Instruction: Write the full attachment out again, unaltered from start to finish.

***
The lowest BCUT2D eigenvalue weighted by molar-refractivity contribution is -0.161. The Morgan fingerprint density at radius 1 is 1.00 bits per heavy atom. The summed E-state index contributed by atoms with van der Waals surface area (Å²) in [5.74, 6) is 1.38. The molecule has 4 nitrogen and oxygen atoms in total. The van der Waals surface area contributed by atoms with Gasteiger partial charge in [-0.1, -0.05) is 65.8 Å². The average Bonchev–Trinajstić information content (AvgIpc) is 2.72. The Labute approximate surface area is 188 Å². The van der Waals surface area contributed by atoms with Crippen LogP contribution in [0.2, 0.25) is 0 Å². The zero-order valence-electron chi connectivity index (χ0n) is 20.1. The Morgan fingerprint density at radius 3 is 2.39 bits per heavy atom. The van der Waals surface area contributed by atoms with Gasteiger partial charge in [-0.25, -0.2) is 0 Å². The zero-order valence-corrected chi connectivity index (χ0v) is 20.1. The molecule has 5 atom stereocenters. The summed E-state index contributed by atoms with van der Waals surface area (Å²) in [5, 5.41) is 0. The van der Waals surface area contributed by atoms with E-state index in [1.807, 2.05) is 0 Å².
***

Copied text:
The lowest BCUT2D eigenvalue weighted by molar-refractivity contribution is -0.161. The Morgan fingerprint density at radius 1 is 1.00 bits per heavy atom. The summed E-state index contributed by atoms with van der Waals surface area (Å²) in [5.74, 6) is 1.38. The molecule has 4 nitrogen and oxygen atoms in total. The van der Waals surface area contributed by atoms with Gasteiger partial charge in [-0.1, -0.05) is 65.8 Å². The average Bonchev–Trinajstić information content (AvgIpc) is 2.72. The Labute approximate surface area is 188 Å². The van der Waals surface area contributed by atoms with Crippen LogP contribution in [0.2, 0.25) is 0 Å². The zero-order valence-electron chi connectivity index (χ0n) is 20.1. The Morgan fingerprint density at radius 3 is 2.39 bits per heavy atom. The van der Waals surface area contributed by atoms with Gasteiger partial charge in [-0.25, -0.2) is 0 Å². The zero-order valence-corrected chi connectivity index (χ0v) is 20.1. The molecule has 5 atom stereocenters. The summed E-state index contributed by atoms with van der Waals surface area (Å²) in [5, 5.41) is 0. The van der Waals surface area contributed by atoms with E-state index in [1.807, 2.05) is 0 Å².